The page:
10 min read


International Pronouns Day: Is Social Media a Safe Space for Gender Pronouns?

Social media platforms are inviting users to share their pronouns, but inclusivity is still an issue for the queer community online.

Is social media a safe space for gender pronouns?

Morena Espiritual’s Instagram profile showing their use of gender pronouns

As the first trans athlete to compete on an NCAA Division 1 men’s team, Schuyler Bailar isn’t afraid to publicly talk about social justice. His Instagram, which has 334,000 followers, is Bailar’s forum to discuss anything from transphobia to LGBTQ+ literacy. So when Instagram gave users the option to add pronouns to their profiles back in May, Bailar jumped at the opportunity to educate his audience.

“Put your pronouns in your bio! (Especially if you’re not trans!),” read the sign he posed with in the Instagram post (if you follow Bailar, you’ll know that signs are kind of his shtick). The photo carousel also included instructions on how to add your pronouns, why (“it creates a safe space for trans and gender nonconforming folks to share our pronouns and be gendered correctly”), and a note to cisgender people “who absolutely should share and help normalize sharing pronouns in daily interactions.”

The results were largely mixed. While some users commented that they’d add their pronouns right away, and thanked Bailar for his advice, others refused to do so and called Bailar out for promoting unnecessary separation between people. Some trolled him.

Schuyler Bailar sharing a post about using pronouns on social media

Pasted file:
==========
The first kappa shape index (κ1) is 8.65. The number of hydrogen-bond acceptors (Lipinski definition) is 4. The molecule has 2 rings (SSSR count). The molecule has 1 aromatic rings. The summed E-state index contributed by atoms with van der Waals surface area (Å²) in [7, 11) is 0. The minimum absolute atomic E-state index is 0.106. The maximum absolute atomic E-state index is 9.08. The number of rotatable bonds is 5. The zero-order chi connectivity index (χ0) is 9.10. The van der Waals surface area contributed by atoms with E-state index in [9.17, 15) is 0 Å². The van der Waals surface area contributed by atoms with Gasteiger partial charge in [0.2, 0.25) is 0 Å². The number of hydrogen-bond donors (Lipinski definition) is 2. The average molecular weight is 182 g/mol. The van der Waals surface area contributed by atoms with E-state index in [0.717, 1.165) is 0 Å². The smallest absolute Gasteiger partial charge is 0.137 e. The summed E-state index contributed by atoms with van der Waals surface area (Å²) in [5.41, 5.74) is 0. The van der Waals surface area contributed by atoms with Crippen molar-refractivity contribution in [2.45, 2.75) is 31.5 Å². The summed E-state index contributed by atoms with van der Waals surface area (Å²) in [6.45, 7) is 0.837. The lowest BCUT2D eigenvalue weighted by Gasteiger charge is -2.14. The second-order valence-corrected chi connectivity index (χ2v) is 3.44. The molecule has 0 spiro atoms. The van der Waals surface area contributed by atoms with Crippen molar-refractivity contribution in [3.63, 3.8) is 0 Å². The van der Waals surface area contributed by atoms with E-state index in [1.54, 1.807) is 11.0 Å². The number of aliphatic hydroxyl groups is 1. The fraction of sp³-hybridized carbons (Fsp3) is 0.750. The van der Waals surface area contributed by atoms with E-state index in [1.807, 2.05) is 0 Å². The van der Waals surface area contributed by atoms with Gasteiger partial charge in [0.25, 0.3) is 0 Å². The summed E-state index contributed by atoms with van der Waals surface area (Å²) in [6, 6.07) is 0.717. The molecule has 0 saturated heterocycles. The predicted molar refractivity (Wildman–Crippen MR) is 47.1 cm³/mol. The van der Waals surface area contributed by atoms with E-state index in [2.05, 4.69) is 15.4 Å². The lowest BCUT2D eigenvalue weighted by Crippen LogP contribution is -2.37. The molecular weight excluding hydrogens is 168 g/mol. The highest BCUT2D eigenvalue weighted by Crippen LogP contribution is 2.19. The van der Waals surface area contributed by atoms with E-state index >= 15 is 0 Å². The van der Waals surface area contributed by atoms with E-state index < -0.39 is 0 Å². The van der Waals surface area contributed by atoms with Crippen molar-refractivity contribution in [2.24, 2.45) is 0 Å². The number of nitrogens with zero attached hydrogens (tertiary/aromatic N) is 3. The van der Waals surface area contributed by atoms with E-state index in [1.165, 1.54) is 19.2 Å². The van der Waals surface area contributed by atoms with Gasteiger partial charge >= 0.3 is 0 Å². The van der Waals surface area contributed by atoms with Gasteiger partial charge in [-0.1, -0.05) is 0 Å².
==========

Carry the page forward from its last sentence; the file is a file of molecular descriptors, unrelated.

Schuyler Bailar sharing an Instagram post about using pronouns on social media

In many ways, the mass embrace of gender identity on social media, thanks in part to gender pronouns now being visible on popular platforms, is long overdue. Gay-straight alliances on college campuses have started meetings with a person’s PGP, or preferred gender pronouns, for over a decade. Since 2016, queer celebrities like singer Sam Smith, actor Amandla Stenberg, and “Queer Eye” hairstylist Jonathan Van Ness, to name a few, publicized their use of gender neutral and nonbinary pronouns.

For many people, gender identity is a large part of their lives. The introduction of pronouns on social media platforms has been a game changer for them because it affects how they present themselves to the world.

Since the advent of social media, queer people have pushed the limitations of websites and apps to better reflect their identities. Now, clarifying one’s pronouns online is only a click away. But does this mean the internet is finally on its way to becoming a safer place for the queer people? Let’s explore.

First, what are gender pronouns?

A person’s gender pronouns indicate how they personally identify and how they want to be identified by others. Traditionally, the pronouns “he/him” and “she/her” have been the options society has used to refer to others in person, on official documents, and in schools and the workplace. However, that norm is on its way out.

According to a 2020 survey by The Trevor Project, 25% of queer youth today use they/them pronouns, a combination of she/her and he/him, and neopronous like ze/zir. The latter refer to pronouns created during the 20th century, explains MyPronouns.org.